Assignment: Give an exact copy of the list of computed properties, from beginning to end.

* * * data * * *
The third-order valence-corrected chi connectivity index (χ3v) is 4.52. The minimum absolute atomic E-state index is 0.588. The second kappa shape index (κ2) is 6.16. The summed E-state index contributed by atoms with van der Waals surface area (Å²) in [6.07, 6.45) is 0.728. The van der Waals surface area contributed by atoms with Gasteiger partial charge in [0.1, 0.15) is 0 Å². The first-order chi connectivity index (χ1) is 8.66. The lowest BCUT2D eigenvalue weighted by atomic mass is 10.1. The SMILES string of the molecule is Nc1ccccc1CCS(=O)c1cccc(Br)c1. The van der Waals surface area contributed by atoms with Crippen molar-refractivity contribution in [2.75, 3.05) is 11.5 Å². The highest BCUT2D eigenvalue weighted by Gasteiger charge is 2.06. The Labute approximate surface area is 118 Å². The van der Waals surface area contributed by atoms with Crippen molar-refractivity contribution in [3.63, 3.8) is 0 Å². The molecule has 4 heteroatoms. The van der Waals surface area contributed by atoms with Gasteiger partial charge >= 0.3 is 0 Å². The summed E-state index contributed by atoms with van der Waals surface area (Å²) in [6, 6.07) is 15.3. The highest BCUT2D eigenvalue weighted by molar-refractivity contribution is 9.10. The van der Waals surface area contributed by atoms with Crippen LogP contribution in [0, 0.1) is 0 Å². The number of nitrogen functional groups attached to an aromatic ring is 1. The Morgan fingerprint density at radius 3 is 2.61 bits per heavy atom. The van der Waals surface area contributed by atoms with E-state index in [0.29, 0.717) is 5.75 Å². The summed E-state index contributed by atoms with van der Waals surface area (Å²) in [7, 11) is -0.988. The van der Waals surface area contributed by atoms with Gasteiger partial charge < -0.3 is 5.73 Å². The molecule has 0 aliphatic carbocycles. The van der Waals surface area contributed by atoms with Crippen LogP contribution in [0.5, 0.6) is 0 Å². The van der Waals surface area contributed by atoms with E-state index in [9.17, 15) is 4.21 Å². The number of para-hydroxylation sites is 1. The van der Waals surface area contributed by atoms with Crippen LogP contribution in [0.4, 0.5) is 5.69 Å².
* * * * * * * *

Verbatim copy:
The third-order valence-corrected chi connectivity index (χ3v) is 4.52. The minimum absolute atomic E-state index is 0.588. The second kappa shape index (κ2) is 6.16. The summed E-state index contributed by atoms with van der Waals surface area (Å²) in [6.07, 6.45) is 0.728. The van der Waals surface area contributed by atoms with Gasteiger partial charge in [0.1, 0.15) is 0 Å². The first-order chi connectivity index (χ1) is 8.66. The lowest BCUT2D eigenvalue weighted by atomic mass is 10.1. The SMILES string of the molecule is Nc1ccccc1CCS(=O)c1cccc(Br)c1. The van der Waals surface area contributed by atoms with Crippen molar-refractivity contribution in [2.75, 3.05) is 11.5 Å². The highest BCUT2D eigenvalue weighted by Gasteiger charge is 2.06. The Labute approximate surface area is 118 Å². The van der Waals surface area contributed by atoms with Crippen molar-refractivity contribution in [3.63, 3.8) is 0 Å². The molecule has 4 heteroatoms. The van der Waals surface area contributed by atoms with Gasteiger partial charge >= 0.3 is 0 Å². The summed E-state index contributed by atoms with van der Waals surface area (Å²) in [6, 6.07) is 15.3. The highest BCUT2D eigenvalue weighted by molar-refractivity contribution is 9.10. The van der Waals surface area contributed by atoms with Crippen LogP contribution in [0, 0.1) is 0 Å². The number of nitrogen functional groups attached to an aromatic ring is 1. The Morgan fingerprint density at radius 3 is 2.61 bits per heavy atom. The van der Waals surface area contributed by atoms with E-state index in [0.29, 0.717) is 5.75 Å². The summed E-state index contributed by atoms with van der Waals surface area (Å²) in [7, 11) is -0.988. The van der Waals surface area contributed by atoms with Gasteiger partial charge < -0.3 is 5.73 Å². The molecule has 0 aliphatic carbocycles. The van der Waals surface area contributed by atoms with Crippen LogP contribution in [0.5, 0.6) is 0 Å². The van der Waals surface area contributed by atoms with E-state index in [9.17, 15) is 4.21 Å². The number of para-hydroxylation sites is 1. The van der Waals surface area contributed by atoms with Crippen LogP contribution in [0.4, 0.5) is 5.69 Å².